Etymology
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Words related to continent

con- 

word-forming element meaning "together, with," sometimes merely intensive; it is the form of com- used in Latin before consonants except -b-, -p-, -l-, -m-, or -r-. In native English formations (such as costar), co- tends to be used where Latin would use con-.

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*ten- 
Proto-Indo-European root meaning "to stretch," with derivatives meaning "something stretched, a string; thin."

It forms all or part of: abstain; abstention; abstinence; abstinent; atelectasis; attend; attenuate; attenuation; baritone; catatonia; catatonic; contain; contend; continue; detain; detente; detention; diatonic; distend; entertain; extend; extenuate; hypotenuse; hypotonia; intend; intone (v.1) "to sing, chant;" isotonic; lieutenant; locum-tenens; maintain; monotony; neoteny; obtain; ostensible; peritoneum; pertain; pertinacious; portend; pretend; rein; retain; retinue; sitar; subtend; sustain; tantra; telangiectasia; temple (n.1) "building for worship;" temple (n.2) "flattened area on either side of the forehead;" temporal; tenable; tenacious; tenacity; tenant; tend (v.1) "to incline, to move in a certain direction;" tendency; tender (adj.) "soft, easily injured;" tender (v.) "to offer formally;" tendon; tendril; tenement; tenesmus; tenet; tennis; tenon; tenor; tense (adj.) "stretched tight;" tensile; tension; tensor; tent (n.) "portable shelter;" tenterhooks; tenuous; tenure; tetanus; thin; tone; tonic.

It is the hypothetical source of/evidence for its existence is provided by: Sanskrit tantram "loom," tanoti "stretches, lasts," tanuh "thin," literally "stretched out;" Persian tar "string;" Lithuanian tankus "compact," i.e. "tightened;" Greek teinein "to stretch," tasis "a stretching, tension," tenos "sinew," tetanos "stiff, rigid," tonos "string," hence "sound, pitch;" Latin tenere "to hold, grasp, keep, have possession, maintain," tendere "to stretch," tenuis "thin, rare, fine;" Old Church Slavonic tento "cord;" Old English þynne "thin."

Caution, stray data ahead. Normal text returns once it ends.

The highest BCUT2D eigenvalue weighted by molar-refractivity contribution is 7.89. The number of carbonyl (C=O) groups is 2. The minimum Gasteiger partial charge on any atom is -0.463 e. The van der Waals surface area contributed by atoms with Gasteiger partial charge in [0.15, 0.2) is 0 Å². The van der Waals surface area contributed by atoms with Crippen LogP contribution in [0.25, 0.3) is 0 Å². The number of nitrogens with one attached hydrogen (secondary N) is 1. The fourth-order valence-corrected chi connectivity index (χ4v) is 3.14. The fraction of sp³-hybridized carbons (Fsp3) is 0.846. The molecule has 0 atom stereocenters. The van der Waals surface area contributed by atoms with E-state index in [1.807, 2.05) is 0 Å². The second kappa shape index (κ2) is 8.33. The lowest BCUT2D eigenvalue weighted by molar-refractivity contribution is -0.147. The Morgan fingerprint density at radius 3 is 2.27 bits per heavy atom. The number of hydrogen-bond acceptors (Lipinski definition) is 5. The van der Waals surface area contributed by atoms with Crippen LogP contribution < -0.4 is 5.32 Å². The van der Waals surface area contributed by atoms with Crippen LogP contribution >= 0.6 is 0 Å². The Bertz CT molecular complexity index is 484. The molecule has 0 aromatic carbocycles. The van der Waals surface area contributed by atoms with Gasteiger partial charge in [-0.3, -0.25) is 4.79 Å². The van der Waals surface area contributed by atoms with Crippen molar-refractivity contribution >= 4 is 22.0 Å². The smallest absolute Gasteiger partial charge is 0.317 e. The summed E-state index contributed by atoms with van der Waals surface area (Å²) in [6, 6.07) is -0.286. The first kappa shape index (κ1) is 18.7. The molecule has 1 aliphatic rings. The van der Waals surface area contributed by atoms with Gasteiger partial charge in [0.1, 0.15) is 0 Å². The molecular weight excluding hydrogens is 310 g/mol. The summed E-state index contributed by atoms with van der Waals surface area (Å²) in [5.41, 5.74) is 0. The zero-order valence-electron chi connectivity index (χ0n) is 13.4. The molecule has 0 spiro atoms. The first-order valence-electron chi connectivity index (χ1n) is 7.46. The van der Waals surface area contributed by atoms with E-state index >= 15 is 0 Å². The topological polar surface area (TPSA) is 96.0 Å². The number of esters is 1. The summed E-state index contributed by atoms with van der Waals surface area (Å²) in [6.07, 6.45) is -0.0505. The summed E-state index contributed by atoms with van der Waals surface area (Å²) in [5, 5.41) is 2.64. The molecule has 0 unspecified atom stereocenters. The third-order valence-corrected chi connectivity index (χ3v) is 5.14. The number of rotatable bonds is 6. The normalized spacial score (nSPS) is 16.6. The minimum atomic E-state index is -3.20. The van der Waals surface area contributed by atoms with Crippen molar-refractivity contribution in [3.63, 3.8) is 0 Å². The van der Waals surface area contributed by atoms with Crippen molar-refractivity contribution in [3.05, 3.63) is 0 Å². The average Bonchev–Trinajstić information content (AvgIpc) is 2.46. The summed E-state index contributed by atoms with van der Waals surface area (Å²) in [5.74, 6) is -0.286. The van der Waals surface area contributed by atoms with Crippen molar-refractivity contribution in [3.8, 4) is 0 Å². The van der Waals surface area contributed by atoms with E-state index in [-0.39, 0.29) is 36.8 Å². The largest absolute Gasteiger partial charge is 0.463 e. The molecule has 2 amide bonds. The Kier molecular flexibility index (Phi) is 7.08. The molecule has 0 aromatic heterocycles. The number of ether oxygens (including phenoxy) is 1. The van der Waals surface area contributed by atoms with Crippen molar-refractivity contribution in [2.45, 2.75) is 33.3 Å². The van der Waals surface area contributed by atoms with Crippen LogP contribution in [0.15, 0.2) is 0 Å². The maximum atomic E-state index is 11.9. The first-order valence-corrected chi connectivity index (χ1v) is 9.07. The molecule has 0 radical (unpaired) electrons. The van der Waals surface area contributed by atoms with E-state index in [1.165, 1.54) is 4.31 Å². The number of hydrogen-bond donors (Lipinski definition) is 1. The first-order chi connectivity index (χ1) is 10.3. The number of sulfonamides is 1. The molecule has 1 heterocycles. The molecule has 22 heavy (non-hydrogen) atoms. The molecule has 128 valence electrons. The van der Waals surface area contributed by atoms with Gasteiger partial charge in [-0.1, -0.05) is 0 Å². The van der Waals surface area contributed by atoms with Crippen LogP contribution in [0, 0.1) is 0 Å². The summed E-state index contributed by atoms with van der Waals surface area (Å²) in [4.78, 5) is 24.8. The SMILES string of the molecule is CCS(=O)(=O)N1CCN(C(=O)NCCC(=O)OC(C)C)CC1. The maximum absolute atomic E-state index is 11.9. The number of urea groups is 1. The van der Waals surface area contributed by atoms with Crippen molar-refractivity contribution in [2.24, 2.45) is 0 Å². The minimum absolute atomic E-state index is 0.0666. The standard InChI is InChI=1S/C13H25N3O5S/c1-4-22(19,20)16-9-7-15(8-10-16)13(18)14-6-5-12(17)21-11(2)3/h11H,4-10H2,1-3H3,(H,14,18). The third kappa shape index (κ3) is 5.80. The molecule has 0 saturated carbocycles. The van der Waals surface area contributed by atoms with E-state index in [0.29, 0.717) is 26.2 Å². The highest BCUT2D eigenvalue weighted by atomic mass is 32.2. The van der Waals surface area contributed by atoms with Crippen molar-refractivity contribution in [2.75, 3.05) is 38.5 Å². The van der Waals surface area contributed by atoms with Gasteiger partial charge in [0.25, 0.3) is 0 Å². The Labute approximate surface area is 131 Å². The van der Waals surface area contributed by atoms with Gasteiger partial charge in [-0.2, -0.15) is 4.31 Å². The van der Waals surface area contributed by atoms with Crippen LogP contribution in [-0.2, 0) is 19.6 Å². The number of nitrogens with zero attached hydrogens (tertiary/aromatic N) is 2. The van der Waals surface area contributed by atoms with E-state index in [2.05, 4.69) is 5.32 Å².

continental (adj.)

1818 as a purely geographical term, "relating to or of the nature of a continent," from continent (n.) + -al (1). In reference to the European mainland (as opposed to Great Britain), recorded from 1760.

Continental breakfast (the kind eaten on the continent as opposed to the kind eaten in Britain) is attested by 1855. As "pertaining to the government and affairs of the 13 revolutionary British American colonies," from 1774; the Continental Congress was so called from 1775.

Continental divide "line across a continent such that the drainage on one side feeds into one ocean or sea and that on the other feeds into a different body of water," was in use by 1865; continental slope "slope between the outer edge of the continental shelf and the ocean floor" is from 1849. Continental shelf "area of shallow sea around a continent, geologically part of the continent" is attested from 1888.

Continental drift "gradual movement of the continents across the earth's surface through geological time" (1925) is a translation of German Kontinentalverschiebung, proposed 1912 by German scientist Alfred Wegener (1880-1930); the theory was not widely accepted until after c. 1950.

continentality (n.)

"condition of being or occupying a continent," 1863, from continent (n.) + -ality. From 1897, a term in meteorology, "measure of the difference between continental and marine climates," from German kontinentalität (1895).

subcontinent (n.)
also sub-continent, 1845, from sub- + continent (n.). Related: Subcontinental.
incontinent (adj.)

late 14c., "wanting self-restraint," from Old French incontinent (14c.) or directly from Latin incontinentem (nominative incontinens) "immoderate, intemperate, not holding back," from in- "not, opposite of" (see in- (1)) + continens (see continent (adj.)).

Originally chiefly of sexual appetites. General sense of "unable to retain" is from 1640s; medical sense of "unable to control bowels or bladder, unable to restrain natural discharges from the body" is attested by 1828.

He was incontynent, and with fleschely lustes he consumyd alle his tyme. ["Speculum Sacerdotale," 15th century]